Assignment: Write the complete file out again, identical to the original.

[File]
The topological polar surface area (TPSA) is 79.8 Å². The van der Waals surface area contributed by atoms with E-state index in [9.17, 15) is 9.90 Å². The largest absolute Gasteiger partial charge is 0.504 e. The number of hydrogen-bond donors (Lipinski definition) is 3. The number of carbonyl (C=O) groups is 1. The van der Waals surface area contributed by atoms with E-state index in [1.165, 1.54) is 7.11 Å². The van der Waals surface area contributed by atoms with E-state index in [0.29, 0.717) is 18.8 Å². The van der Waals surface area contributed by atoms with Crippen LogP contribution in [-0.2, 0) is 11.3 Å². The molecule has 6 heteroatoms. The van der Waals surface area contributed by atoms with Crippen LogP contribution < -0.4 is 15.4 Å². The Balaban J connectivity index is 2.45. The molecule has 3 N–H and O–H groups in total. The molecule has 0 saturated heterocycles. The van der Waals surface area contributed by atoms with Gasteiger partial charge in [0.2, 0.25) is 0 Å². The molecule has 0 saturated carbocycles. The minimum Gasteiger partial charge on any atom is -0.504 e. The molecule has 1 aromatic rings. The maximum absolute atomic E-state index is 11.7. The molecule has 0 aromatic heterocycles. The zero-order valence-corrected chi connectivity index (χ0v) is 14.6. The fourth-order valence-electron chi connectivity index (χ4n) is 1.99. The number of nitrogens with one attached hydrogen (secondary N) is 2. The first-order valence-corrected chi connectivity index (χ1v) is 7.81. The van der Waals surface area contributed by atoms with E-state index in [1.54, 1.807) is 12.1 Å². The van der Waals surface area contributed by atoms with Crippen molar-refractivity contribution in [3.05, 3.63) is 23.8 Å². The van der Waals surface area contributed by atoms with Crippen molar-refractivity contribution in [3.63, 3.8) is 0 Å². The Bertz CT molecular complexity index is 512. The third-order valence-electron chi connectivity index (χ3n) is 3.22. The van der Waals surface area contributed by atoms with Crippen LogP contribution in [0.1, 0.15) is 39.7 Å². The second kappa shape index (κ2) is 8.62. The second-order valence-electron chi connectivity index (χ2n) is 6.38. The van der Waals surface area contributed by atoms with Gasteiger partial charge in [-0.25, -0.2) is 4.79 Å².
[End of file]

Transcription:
The topological polar surface area (TPSA) is 79.8 Å². The van der Waals surface area contributed by atoms with E-state index in [9.17, 15) is 9.90 Å². The largest absolute Gasteiger partial charge is 0.504 e. The number of hydrogen-bond donors (Lipinski definition) is 3. The number of carbonyl (C=O) groups is 1. The van der Waals surface area contributed by atoms with E-state index in [1.165, 1.54) is 7.11 Å². The van der Waals surface area contributed by atoms with E-state index in [0.29, 0.717) is 18.8 Å². The van der Waals surface area contributed by atoms with Crippen LogP contribution in [-0.2, 0) is 11.3 Å². The molecule has 6 heteroatoms. The van der Waals surface area contributed by atoms with Crippen LogP contribution < -0.4 is 15.4 Å². The Balaban J connectivity index is 2.45. The molecule has 3 N–H and O–H groups in total. The molecule has 0 saturated heterocycles. The van der Waals surface area contributed by atoms with Gasteiger partial charge in [0.2, 0.25) is 0 Å². The molecule has 0 saturated carbocycles. The minimum Gasteiger partial charge on any atom is -0.504 e. The molecule has 1 aromatic rings. The maximum absolute atomic E-state index is 11.7. The molecule has 0 aromatic heterocycles. The zero-order valence-corrected chi connectivity index (χ0v) is 14.6. The fourth-order valence-electron chi connectivity index (χ4n) is 1.99. The number of nitrogens with one attached hydrogen (secondary N) is 2. The first-order valence-corrected chi connectivity index (χ1v) is 7.81. The van der Waals surface area contributed by atoms with E-state index in [1.54, 1.807) is 12.1 Å². The van der Waals surface area contributed by atoms with Crippen molar-refractivity contribution in [3.05, 3.63) is 23.8 Å². The van der Waals surface area contributed by atoms with Crippen molar-refractivity contribution in [3.63, 3.8) is 0 Å². The Bertz CT molecular complexity index is 512. The third-order valence-electron chi connectivity index (χ3n) is 3.22. The van der Waals surface area contributed by atoms with Crippen LogP contribution in [0.1, 0.15) is 39.7 Å². The second kappa shape index (κ2) is 8.62. The second-order valence-electron chi connectivity index (χ2n) is 6.38. The van der Waals surface area contributed by atoms with Gasteiger partial charge in [-0.25, -0.2) is 4.79 Å².